Can Canadian Supervisors Get 45-Days In Jail For This OHS Violation?

This article will briefly explain how: One company supervisor received a prison sentence for something very fixable & how you can easily avoid this same tragedy.

 

The Case

What Happened:

In the court case: Ontario (Ministry of Labour) v. J.R. Contracting Property Services et al. ,  the employee of J.R. Contracting slipped off of a roof while ripping out shingles (Ontario Ministry of Labor)

The result? An employee permanently paralyzed below the waist.

 

What the Court Decided:

Mary Ross Hendriks (Justice of the Peace) penalized J.R. Contracting Property Services $75K and sentenced the worksite supervisor to forty-five prison days for their part in the accident.

 

The Court’s Reasoning:

The worker testified that J.R. Contracting did not provide the needed & necessary fall protection equipment or implement the needed training on this type of equipment.

It was concluded that this fits the definition of an employee under Ontario’s Occupational Health and Safety Act.

A court decision was made. The supervisor did not ensure that the injured employee had access to the necessary protective devices. They said that she failed to furnish sufficient protection for workers exposed to fall hazards of over 3 meters.

 

Ruling Reasons:

  • Supervisor’s “serious disregard for public welfare statutes”.
  • Lack of compliance with previous court orders.
  • Continual flouting of regulatory standards concerning the workplace.
  • The lack of hope for rehabilitation.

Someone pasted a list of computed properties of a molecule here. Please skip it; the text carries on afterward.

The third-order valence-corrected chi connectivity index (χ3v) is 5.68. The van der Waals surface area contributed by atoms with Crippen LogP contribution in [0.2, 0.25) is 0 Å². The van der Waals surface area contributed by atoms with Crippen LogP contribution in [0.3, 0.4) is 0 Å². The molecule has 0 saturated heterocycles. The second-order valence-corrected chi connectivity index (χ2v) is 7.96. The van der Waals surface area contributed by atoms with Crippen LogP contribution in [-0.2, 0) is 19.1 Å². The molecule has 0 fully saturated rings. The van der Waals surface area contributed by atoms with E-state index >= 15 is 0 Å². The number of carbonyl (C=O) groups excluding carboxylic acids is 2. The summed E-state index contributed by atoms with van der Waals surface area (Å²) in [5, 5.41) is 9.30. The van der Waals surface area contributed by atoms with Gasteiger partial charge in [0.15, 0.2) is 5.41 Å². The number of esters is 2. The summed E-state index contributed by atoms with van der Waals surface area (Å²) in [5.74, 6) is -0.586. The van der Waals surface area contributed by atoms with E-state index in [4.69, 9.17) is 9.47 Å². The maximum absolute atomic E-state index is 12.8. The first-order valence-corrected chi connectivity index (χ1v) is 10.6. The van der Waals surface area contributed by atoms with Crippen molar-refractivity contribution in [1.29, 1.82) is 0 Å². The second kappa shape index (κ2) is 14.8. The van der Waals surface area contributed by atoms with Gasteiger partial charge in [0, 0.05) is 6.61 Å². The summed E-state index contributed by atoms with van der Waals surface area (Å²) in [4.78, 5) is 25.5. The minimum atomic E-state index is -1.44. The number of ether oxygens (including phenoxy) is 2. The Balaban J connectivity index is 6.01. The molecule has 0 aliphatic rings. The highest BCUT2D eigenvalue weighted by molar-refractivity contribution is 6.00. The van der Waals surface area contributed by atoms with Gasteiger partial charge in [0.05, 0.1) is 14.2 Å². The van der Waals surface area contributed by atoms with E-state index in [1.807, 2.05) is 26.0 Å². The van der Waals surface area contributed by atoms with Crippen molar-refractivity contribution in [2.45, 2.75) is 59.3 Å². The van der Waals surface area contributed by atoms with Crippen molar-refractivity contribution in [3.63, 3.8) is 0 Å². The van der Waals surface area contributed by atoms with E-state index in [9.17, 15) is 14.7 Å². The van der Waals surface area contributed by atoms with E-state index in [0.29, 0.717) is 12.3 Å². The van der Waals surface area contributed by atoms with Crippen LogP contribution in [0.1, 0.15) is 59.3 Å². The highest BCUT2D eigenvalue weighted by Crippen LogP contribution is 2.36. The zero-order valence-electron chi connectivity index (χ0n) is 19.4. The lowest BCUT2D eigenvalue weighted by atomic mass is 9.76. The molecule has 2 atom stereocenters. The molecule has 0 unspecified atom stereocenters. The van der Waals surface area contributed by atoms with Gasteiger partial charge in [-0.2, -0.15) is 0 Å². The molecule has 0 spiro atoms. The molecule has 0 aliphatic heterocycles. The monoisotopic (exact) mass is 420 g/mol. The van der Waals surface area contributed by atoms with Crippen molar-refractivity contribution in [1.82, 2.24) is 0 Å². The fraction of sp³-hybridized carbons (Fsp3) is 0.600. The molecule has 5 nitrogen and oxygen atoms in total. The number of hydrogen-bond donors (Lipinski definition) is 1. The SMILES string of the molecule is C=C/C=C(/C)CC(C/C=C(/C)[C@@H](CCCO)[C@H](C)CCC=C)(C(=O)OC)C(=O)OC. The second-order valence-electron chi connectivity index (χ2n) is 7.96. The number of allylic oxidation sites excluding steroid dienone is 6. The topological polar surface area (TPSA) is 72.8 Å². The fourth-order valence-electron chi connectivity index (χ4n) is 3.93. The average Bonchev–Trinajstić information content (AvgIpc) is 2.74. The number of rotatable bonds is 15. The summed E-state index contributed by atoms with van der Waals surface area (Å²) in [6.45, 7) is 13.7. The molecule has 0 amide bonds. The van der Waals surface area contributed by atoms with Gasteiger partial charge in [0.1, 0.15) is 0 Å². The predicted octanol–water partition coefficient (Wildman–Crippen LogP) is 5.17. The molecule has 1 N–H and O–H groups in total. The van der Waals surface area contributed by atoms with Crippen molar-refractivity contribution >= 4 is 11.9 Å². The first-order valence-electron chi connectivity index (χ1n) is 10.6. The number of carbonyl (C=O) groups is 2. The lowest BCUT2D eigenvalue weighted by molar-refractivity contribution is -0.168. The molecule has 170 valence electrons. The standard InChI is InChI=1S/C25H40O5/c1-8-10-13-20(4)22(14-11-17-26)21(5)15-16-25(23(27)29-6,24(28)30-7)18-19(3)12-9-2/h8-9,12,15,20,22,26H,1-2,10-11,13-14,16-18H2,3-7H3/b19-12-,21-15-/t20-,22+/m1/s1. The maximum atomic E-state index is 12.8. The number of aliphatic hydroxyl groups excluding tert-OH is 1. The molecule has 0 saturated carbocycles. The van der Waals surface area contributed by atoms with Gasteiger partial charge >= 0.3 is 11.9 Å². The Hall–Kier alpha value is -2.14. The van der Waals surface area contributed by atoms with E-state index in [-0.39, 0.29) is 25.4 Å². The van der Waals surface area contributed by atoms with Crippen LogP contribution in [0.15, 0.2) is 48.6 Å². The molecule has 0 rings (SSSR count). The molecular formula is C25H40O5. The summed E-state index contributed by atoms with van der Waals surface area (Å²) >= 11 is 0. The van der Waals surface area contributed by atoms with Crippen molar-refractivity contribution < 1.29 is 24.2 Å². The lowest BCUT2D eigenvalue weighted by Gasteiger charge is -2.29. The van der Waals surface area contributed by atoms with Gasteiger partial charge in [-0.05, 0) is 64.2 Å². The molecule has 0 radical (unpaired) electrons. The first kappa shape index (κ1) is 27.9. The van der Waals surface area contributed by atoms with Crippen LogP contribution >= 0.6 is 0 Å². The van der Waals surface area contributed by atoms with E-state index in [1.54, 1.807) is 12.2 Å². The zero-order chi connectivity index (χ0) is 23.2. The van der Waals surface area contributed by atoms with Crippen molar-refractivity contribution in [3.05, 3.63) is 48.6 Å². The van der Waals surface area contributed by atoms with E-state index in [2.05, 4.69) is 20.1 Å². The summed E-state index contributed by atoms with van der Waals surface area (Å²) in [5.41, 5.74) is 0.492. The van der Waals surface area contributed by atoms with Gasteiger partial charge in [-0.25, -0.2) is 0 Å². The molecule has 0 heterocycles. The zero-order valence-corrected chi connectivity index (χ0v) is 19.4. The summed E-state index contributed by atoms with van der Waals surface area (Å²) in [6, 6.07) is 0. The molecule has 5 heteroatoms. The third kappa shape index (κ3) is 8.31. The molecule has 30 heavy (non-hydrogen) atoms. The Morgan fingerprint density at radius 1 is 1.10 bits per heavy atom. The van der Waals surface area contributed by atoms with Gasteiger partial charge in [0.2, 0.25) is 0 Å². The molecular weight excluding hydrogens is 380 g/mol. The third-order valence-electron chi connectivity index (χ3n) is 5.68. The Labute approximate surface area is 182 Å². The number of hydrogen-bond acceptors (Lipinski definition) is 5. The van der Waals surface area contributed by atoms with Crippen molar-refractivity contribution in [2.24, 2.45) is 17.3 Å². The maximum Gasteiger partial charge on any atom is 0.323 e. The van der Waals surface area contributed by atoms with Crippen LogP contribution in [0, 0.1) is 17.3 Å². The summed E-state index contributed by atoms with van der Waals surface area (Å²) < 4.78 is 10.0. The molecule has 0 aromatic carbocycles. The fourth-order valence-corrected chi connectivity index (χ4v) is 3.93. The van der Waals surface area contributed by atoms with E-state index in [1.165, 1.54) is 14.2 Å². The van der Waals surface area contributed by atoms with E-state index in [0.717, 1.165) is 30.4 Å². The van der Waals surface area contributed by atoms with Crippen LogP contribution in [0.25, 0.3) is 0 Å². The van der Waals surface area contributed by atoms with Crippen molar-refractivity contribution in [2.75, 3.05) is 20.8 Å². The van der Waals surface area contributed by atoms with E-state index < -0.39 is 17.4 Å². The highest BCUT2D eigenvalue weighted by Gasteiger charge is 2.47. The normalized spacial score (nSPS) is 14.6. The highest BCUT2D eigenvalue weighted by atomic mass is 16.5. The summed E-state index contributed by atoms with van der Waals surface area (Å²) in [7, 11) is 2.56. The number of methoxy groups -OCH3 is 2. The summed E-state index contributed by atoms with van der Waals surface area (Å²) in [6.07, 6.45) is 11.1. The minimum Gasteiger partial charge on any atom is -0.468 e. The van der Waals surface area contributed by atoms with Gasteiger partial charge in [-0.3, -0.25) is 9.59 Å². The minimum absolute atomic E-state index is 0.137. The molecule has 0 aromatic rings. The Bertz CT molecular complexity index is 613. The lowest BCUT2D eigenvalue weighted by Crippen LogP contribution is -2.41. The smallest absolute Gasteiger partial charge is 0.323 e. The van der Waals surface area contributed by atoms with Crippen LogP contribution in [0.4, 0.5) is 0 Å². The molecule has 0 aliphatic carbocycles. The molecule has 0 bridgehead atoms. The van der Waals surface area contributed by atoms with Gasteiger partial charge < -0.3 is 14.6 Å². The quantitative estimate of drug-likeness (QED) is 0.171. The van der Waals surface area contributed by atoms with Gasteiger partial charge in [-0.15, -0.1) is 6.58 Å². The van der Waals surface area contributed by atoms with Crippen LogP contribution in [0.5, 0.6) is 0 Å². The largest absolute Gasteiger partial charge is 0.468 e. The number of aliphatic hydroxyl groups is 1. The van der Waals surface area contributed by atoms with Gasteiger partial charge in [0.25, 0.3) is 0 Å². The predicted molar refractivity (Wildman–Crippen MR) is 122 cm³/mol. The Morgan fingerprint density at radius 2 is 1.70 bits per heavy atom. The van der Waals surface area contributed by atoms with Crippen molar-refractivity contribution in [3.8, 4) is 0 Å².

• The requirement for both overall and specific deterrence.
  • Lacking expression of any remorse for the employee’s pain and health.                 Ontario (Ministry of Labour) v. J.R. Contracting Property Services et al.

 

Prison Sentencing Factors

So what is often the big determining factor as to whether a person (or someone in the company) receives a fine or jail time?

Let us get our answer from a workplace law office. According to Matthews, Dinsdale & Clark LLP-

“OH&S regulatory offenses are, generally, negligence-based offenses rather than intent-based offenses – meaning they are, offenses of omission (failing to do something required) rather than the commission of a reckless or intentionally prohibited act.”

Gone are the days back in 1909 when social and legal responsibility for the physical condition of a labor force was a new concept. In time the law increased by levying financial penalties.

Now these legal responsibilities have developed to potential prison sentences if neglected.

Under OH&S legislation, jail sentences seemed to be mostly designed as a last resort, inflicted with moderation by the courts.

Potential prison sentences vary from jurisdiction to jurisdiction. One month terms (per offense), for example in Prince Edward Island. Whereas possible 2-year terms (per offense) in Saskatchewan, Nova Scotia, and the Yukon (with judgments of up to two & three years that are possible for succeeding offenses), under the Canada Labour Code.

Financial penalties are the most typical of the OH&S offenses.

However, we can now find Canadian OH&S rulings that hint at a change towards more prison sentences for supervisors, managers, directors, and officers.

 

The Simple Solution:

To help ensure that something like this does not happen to your supervisors, managers, directors, officers, and your company, learn some simple OH&S guidelines.

If anyone is at risk of falling three meters or more at the job site, then make sure everyone wears the proper fall protection equipment.

If fall protection is needed, establish an entire fall protection program (If one is not already in place).

The OH&S instruction course should include training workers, selecting, outfitting, and inspecting the equipment.

TriTech, located in Grande Prairie, offers this kind of crucial training here:

Fall Protection Introduction & User Level (OSSA & Non-OSSA Available)

Locations for Canada: Alberta, British Columbia & the Northwest Territory

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